Type of innovation: Device
Scope: Clinical Analysis
Innovation leader: Grifols i Lucas, Víctor
A new electric stirrer for laboratory use
Stirring and shaking liquids is an everyday practice in the lab, used for mixing solutions, distributing temperature evenly, or preventing clotting, to name just a few procedures. Electric, magnetic, or vibration stirrers do a job technicians once performed by hand. These devices share two key features: a system of propulsion and a stir bar. The choice of model of agitator depends on the procedure and the type of stirring required.
In the mid-1940s, Víctor Grifols i Lucas identified the need for a stirrer to perform tasks in his laboratory. He designed and patented a new electric stirrer that could be mounted on a stand or directly onto the neck of the vessel containing the liquid to be stirred. The stirrer's small electric motor was a stand-alone device, with a revolving case that acted as the rotor. Another unique feature was that the stir bar – made of glass or metal and in different shapes – passed through the motor, which meant it could be easily adjusted to the required length. Yet the stirrer was not limited to use in Laboratorios Grifols. Gri-Cel was to market this device in the 1950s.
“In the mid-1940s, Víctor Grifols i Lucas identified the need for a stirrer to perform tasks in his laboratory, and designed and patented a new electric stirrer that could be mounted on a stand or directly onto the neck of the vessel containing the liquid to be stirred.”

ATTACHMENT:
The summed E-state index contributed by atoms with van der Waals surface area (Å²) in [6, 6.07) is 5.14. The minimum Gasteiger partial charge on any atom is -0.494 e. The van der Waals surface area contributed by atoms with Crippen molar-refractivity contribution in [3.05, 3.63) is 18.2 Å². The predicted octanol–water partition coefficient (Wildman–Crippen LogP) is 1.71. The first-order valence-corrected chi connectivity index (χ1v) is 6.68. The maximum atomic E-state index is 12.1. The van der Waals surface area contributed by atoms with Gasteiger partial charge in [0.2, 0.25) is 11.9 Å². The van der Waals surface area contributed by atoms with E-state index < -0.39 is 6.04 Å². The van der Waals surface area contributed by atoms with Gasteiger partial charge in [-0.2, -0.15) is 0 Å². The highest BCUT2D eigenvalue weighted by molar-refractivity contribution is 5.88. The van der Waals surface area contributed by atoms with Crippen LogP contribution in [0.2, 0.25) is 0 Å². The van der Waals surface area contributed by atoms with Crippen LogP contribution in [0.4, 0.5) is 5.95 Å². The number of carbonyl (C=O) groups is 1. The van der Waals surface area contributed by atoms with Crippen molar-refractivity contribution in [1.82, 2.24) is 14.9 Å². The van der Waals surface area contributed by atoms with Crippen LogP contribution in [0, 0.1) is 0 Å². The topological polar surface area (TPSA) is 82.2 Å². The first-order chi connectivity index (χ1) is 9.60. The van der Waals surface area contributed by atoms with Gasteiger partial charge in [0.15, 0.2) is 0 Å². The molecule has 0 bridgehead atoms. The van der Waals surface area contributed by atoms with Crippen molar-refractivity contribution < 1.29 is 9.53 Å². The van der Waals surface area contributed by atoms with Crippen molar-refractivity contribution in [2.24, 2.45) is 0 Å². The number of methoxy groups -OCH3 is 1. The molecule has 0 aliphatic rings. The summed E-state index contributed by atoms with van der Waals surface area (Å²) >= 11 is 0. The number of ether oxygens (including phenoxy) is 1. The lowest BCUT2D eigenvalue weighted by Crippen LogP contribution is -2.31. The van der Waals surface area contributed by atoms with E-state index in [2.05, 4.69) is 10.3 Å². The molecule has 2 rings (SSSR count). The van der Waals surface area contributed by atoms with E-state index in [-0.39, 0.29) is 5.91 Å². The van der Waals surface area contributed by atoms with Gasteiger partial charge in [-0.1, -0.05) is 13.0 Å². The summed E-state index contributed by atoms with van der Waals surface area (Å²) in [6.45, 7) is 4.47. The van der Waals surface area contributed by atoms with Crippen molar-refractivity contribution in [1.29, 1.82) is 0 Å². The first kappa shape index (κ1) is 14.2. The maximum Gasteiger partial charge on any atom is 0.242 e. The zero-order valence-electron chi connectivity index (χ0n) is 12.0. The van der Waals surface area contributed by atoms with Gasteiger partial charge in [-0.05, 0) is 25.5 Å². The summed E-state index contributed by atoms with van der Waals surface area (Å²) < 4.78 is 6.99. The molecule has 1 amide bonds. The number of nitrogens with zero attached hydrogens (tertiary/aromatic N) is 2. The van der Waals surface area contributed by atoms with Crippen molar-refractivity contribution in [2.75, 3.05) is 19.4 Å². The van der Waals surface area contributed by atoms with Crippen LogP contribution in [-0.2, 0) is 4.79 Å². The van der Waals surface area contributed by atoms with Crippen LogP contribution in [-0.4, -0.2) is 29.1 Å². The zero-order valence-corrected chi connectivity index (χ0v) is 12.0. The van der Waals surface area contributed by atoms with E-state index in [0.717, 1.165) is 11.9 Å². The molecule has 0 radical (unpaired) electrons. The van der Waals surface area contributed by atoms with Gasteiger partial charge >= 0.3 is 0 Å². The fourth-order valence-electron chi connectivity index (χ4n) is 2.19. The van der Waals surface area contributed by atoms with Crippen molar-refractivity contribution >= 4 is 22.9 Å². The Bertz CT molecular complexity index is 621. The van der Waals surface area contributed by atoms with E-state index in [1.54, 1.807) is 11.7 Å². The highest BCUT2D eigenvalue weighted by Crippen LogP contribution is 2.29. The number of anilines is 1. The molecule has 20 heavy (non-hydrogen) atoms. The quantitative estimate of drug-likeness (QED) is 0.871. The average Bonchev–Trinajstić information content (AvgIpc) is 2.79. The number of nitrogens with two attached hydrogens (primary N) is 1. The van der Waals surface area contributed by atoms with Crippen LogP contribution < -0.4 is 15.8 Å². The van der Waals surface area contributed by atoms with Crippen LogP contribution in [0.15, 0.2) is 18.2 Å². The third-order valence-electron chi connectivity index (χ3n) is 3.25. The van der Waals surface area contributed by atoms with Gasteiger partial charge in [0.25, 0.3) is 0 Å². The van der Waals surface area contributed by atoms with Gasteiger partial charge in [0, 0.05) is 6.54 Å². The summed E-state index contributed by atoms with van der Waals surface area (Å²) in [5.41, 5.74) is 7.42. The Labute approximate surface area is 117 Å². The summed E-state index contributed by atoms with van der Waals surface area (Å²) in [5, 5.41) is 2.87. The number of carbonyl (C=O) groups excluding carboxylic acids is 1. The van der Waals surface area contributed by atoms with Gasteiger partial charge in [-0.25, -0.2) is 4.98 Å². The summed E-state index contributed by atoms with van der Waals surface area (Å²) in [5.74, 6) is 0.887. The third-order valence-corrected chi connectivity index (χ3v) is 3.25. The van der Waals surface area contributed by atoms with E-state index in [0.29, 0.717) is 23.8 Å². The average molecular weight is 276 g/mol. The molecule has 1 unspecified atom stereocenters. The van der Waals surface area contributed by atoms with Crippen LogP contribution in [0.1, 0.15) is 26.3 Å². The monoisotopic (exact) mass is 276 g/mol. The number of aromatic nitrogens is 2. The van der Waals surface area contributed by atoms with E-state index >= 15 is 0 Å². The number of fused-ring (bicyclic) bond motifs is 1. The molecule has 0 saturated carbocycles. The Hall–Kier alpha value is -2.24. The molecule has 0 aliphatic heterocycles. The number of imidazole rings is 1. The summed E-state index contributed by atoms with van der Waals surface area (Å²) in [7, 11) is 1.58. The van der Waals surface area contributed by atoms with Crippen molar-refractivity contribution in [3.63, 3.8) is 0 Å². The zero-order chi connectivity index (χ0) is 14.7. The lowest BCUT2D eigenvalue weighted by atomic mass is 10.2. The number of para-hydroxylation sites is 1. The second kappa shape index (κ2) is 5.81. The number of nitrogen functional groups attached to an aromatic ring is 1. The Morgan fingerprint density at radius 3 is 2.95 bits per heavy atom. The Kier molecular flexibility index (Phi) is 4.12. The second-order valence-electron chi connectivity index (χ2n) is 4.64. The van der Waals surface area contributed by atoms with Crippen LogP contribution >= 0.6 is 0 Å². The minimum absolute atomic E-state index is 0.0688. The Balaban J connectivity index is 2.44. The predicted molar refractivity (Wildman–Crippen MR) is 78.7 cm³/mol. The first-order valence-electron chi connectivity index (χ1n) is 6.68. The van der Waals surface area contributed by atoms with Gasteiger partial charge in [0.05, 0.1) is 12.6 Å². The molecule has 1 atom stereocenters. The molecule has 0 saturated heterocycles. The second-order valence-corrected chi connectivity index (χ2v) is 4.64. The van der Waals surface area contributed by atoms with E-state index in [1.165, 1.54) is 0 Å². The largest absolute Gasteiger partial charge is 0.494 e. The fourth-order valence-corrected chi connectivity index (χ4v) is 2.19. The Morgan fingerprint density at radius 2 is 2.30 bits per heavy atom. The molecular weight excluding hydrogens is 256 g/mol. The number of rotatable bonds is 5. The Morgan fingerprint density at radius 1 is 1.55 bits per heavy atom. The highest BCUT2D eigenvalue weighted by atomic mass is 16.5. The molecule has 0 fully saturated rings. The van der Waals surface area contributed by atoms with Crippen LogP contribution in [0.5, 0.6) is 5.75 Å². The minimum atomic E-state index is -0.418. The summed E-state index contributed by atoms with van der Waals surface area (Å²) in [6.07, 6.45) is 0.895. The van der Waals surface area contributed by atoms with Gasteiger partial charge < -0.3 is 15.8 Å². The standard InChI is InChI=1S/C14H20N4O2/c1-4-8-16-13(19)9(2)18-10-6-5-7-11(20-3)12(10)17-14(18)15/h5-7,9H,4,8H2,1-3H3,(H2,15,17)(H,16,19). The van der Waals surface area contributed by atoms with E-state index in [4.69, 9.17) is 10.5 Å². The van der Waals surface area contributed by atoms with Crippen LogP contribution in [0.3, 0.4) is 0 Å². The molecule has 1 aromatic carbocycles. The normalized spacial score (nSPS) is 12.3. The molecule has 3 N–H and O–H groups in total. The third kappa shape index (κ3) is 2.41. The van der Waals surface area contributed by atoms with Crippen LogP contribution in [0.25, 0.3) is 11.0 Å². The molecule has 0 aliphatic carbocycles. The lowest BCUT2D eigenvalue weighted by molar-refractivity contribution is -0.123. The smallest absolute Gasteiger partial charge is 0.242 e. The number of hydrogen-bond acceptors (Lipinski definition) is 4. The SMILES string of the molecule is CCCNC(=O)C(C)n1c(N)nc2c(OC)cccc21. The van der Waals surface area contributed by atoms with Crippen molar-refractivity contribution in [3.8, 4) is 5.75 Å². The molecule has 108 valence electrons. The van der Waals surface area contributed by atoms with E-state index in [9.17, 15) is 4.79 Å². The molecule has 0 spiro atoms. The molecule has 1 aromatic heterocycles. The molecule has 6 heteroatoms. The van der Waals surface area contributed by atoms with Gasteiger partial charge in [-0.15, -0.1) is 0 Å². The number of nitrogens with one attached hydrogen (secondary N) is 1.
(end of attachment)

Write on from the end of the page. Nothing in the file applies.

Applying the electric stirrer to other lab equipment
The electric stirrer motor was adapted for other lab equipment over the course of that decade. On the mountable thermostat, for instance, the agitator enabled better heat distribution to automatically regulate water baths. The device may well have been the first of its kind.
Evolution of the electric stirrer
Around 1956, Laboratorios Grifols began to employ a synchronous stirrer motor, based on an idea for driving record players. Early models were made of aluminum.
The advantage of this electric stirrer over its predecessors was that the lightweight Bakelite motor meant it could sit directly on the flask, or any other recipient, for mixing. The motor was activated manually, operating at 275 rpm. It was patented under the name of Guillermo de Celis, coinciding with the founding of the Gri-Cel brand.
One evolution of the company's stirrer-cum-thermostat was the Digiterm, when Gri-Cel was taken over by Dade-Grifols in 1984. Improvements included an electric heat sensor in place of the original mercury thermometer and, later, a digital temperature display. Gri-Cel produced several models of other types of agitating device too: the Mixo-Tub, a vortex mixer for test tubes, and the Rodeo, an orbital shaker for flasks or bottles. After the sale of Dade-Grifols to Baxter, leading to the creation of Diagnostic Grifols in 1987, the former device would become the DG-Mix, while the Watterm stirrers would replace the Digiterm.
Víctor Grifols and mixing devices
Ever alert to new technologies and innovations, Víctor Grifols i Lucas came across a vibration mixer on a trip to Switzerland. He managed to get a model back for trials in his lab, before purchasing a similar, bigger apparatus. That vibration mixer had a variety of uses, particularly in chemical technology. In the lab, the device was tested in the production of Factor VIII to dissolve the essential blood-clotting protein without spoiling it.
- Grifols, S.A. (2011). ¿Y si lo hacemos así? Patentes de Víctor Grífols i Lucas. Barcelona: Grifols, S.A.
- Gri-Cel, S.A. [ca. 1960]. Aparatos científicos. [Sales brochure]. Barcelona: Gri-Cel, S.A.